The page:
I was truly saddened to hear this afternoon that the creative mind behind several of the favorite shows from my youth had passed away. Sherwood Schwartz (no relation), the creator of such classics as the Brady Bunch and Gilligan’s Island died in his sleep at the ripe old age of 94.
Sherwood Schwartz, writer-creator of two of the best-remembered TV series of the 1960s and 1970s, “Gilligan’s Island” and “The Brady Bunch,” has died at age 94.
Great niece Robin Randall said Schwartz died at 4 a.m. Tuesday at Cedars-Sinai Medical Center, where he was being treated for an intestinal infection and underwent several surgeries. His wife, Mildred, and children had been at his side.
Goodbye Sherwood, thanks for the hours of enjoyment you provided me in my youth. And to honor his passing, I think it only fitting that we answer the age old question…Ginger or Mary Ann?
Massachusetts Sen. Edward Kennedy, the patriarch of the first family of Democratic politics, died late Tuesday at his home in Hyannis Port, Massachusetts, after a lengthy battle with brain cancer. He was 77.
“We’ve lost the irreplaceable center of our family and joyous light in our lives, but the inspiration of his faith, optimism and perseverance will live on in our hearts forever,” a family statement said. “We thank everyone who gave him care and support over this last year, and everyone who stood with him for so many years in his tireless march for progress toward justice.”
President Obama learned about Kennedy’s death at 2 a.m. Wednesday, according to a senior administration official. Obama later called Kennedy’s widow to offer condolences.
In a statement, Obama says: “An important chapter in our history has come to an end. Our country has lost a great leader, who picked up the torch of his fallen brothers and became the greatest United States Senator of our time.”
The death of one of the champions of the current heath care debate also marks the end of the Kennedy dynasty in American politics. Rest in peace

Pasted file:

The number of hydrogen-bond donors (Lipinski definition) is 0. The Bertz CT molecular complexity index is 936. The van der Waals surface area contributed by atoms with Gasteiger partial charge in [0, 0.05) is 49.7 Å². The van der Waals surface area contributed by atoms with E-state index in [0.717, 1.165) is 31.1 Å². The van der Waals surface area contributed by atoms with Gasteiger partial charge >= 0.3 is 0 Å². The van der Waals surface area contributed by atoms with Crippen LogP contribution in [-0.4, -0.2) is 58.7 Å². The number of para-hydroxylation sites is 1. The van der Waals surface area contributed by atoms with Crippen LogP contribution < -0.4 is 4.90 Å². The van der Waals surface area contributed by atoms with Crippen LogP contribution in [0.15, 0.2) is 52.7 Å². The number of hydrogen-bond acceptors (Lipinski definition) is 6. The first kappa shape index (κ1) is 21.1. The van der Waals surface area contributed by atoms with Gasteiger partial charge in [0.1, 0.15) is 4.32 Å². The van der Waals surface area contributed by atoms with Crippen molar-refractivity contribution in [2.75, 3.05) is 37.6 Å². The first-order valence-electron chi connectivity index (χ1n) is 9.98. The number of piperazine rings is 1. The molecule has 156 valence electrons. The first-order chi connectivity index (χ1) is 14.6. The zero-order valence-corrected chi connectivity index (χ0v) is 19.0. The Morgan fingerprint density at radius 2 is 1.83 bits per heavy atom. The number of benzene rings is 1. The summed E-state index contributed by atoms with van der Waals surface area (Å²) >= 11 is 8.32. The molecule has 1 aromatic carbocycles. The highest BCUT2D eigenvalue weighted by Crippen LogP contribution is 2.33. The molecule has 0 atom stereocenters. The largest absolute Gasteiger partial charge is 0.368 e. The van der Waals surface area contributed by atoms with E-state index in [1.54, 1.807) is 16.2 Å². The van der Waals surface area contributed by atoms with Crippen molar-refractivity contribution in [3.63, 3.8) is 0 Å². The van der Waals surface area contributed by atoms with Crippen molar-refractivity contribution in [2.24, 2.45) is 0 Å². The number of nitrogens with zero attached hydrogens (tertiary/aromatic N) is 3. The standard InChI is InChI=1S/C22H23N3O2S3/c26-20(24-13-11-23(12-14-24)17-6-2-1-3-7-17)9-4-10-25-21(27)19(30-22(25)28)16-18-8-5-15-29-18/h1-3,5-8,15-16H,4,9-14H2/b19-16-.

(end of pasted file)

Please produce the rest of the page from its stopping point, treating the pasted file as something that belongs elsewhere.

This has been a rough week for the famous even surpassing the old adage that they die in threes as the news has broken that obnoxious TV pitchman Billy Mays has died this morning in Florida at the age of 50.
Mays, 50, was found unresponsive by his wife inside his Tampa, Fla., home at 7:45 a.m. on Sunday, according to the Tampa Police Department.
Police said there were no signs of forced entry to Mays’ residence and foul play is not suspected. Authorities said an autopsy should be complete by Monday afternoon.
Mays joins Ed McMahon, Farrah Faucett, and Michael Jackson, who died earlier this week. Our TV commercials will never be the same, or as loud.
Sad not only because of the news of her untimely death at 57, but also that she was living in a trailer park at the time of her passing.
Marilyn Chambers, star of such golden age classics as Behind the Green Door and Insatiable, was found dead Sunday in the mobile home where she had been living for the past several months. She was 57. Chambers was found by her daughter, McKenna. No cause of death is yet known, and an autopsy will be performed.
You may not recognize the name Bob May but anyone of my generation will certainly remember the 60’s TV show “Lost in Space”. May, the actor who donned the robot suit for 83 episodes between 1965 and 1968 died yesterday of congestive heart failure at 69.
He was a veteran actor and stuntman who had appeared in movies, TV shows and on the vaudeville stage when he was tapped by “Lost in Space” creator Irwin Allen to play the Robinson family’s loyal metal sidekick in the series that debuted in 1965.